However, the court still faced the question whether Ryanair could assert a claim that PR Aviation had breached Ryanair’s website terms and conditions by scraping and re-using data from the Ryanair site. Significantly, Ryanair’s website terms and conditions contain the following express prohibition on the use of screen scraping: “The use of automated systems or software to extract data from this website or www.bookryanair.com for commercial purposes (‘screen scraping’) is prohibited unless the third party has directly concluded a written licence agreement with Ryanair which permits access to Ryanair’s price, flight and timetable information for the sole purpose of price comparison.”
Ryanair sought to enforce this term. PR Aviation argued that the prohibition against screen scraping was not enforceable because, under Article 15 of the Database Directive, any contractual provisions which are contrary to Articles 6 and 8 are rendered null and void. The Dutch Supreme Court was unsure whether Article 15 of the Directive applied to a database which did not attract copyright protection or the sui generis right and therefore it sought a preliminary ruling from the CJEU.
In a logical ruling, the CJEU ruled that the limitations on rights introduced by the Database Directive do not apply to databases that are not protected by the Directive. Accordingly, Articles 6, 8 and 15 of the Database Directive do not preclude a website operator from laying down contractual limits on the use of a database, without prejudice to applicable national law.
The case has now been sent back to the Dutch courts, which must decide on the enforceability of the Ryanair website terms and conditions.
For a website owner, it is not simply a question of prohibiting scraping in its terms and conditions; an operator also needs to ensure that those terms and conditions are enforceable. We have written before about the issues involved, particularly in Europe, in ensuring that online terms are deemed fair and reasonable.
Ideally, a website operator would require any user of its site to accept the website terms and conditions before allowing the user to access the website. However, the majority of sites are reluctant to enforce this rule because it is not considered user-friendly. It is therefore more common to ensure that a link to the terms is displayed prominently on the site. The problem with this method is that there is no active acceptance of the terms (e.g., clicking a box). As a result, there is a risk that the website owner will be unable to demonstrate that there is a contract in place with the user. This is a question for national law, as indicated in this case.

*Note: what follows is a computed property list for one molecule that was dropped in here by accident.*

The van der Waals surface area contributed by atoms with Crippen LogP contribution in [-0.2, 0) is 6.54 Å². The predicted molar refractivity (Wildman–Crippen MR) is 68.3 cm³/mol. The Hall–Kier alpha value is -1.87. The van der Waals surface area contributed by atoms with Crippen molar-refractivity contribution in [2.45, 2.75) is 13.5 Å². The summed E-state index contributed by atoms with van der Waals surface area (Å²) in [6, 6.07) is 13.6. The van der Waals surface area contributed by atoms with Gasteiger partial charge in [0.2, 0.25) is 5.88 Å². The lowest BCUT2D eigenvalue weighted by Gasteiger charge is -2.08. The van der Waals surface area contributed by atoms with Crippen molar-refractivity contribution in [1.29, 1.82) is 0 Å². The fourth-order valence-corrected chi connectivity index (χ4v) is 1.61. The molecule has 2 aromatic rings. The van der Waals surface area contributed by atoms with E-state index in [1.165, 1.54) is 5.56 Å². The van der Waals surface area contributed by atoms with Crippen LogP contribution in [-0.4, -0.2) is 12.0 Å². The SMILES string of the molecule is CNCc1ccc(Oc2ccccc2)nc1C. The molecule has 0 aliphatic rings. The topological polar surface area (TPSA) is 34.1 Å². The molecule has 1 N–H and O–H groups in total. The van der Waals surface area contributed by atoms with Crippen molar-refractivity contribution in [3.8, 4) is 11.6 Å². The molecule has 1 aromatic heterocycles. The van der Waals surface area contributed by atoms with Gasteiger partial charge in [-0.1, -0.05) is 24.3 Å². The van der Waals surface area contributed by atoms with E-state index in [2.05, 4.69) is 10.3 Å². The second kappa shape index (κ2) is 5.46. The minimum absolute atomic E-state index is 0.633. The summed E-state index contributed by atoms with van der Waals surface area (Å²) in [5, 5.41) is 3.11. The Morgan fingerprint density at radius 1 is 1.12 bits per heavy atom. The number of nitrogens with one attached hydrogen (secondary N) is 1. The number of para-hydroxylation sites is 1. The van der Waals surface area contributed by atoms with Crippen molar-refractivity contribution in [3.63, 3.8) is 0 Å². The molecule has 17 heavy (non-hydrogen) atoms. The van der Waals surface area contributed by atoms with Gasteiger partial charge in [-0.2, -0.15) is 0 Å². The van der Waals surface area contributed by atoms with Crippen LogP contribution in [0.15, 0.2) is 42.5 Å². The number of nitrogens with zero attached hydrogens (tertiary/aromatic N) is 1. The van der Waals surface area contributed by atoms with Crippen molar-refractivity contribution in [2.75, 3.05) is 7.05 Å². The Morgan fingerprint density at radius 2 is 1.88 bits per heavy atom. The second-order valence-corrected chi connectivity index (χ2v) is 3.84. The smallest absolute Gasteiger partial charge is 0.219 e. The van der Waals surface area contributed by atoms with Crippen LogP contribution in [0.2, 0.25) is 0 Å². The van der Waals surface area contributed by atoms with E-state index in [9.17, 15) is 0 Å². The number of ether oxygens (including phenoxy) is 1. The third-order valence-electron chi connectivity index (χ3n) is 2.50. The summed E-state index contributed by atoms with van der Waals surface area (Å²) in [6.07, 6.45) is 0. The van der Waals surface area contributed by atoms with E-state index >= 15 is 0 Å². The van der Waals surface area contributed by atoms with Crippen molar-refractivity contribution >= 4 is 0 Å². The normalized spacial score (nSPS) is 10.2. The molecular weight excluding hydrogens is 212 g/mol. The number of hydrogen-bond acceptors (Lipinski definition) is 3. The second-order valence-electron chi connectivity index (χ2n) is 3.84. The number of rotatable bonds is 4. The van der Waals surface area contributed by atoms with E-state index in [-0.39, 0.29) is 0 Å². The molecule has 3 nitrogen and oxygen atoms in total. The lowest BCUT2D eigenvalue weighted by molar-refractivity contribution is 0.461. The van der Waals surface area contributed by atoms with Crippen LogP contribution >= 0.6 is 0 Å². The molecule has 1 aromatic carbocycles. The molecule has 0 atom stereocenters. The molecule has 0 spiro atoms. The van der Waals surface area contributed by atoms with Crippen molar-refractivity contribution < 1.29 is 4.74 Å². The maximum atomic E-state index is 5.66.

Lastly, the Ryanair judgment does not answer the question of whether a screenscraper would ever be able to rely on the lawful use exceptions set out in Article 6 or 8 of the Database Directive if the database owner were able to establish copyright protection or the sui generis right in the database.
It is worth pointing out that, in addition to intellectual property rights infringement and contract breach claims, website owners may have other legal arguments against scraping. For example, as in the U.S., in the UK, a website operator may try to bring a claim for trespass to chattels, a common law tort. In addition, an operator may seek to rely on the Computer Misuse Act 1990 which prohibits unauthorised access to, or modification of, computer material. To date, as with database rights, neither of these arguments have been tested in the UK courts in connection with web scraping. (However, similar legislation has formed the basis of claims elsewhere, for example, in the U.S., as described in our previous alert, “Data for the Taking: Using the Computer Fraud and Abuse Act to Combat Web Scraping”.)
Of course, when dealing with scraped data, issues of privacy and security loom large and web scrapers and users of scraped data will also need to tread extremely carefully in order to avoid problems under applicable privacy laws. For a detailed discussion on privacy and big data, see our previous Alert.
The CJEU’s Ryanair decision appears to give a rather contrary result – in certain circumstances, a database owner may have broader, albeit contractual, rights to prevent scraping if it does not actually have proprietary rights in the database. However, in any event, in light of this decision, website owners based in the EU may be encouraged to amend their website terms and conditions to expressly prohibit screen-scraping in order to try to protect their valuable data.
Whether the impact of this decision will truly disrupt those companies with business models that rely on the use of data mined from websites and social media platforms remains to be seen. Certainly, any business that carries out screen-scraping activities should consider where it sources its data from and identify whether such data are bound by contractual limitations or other restrictions. It can then make a reasoned decision on whether or not it should approach the database owner for a commercial licence to ensure that the data keeps flowing.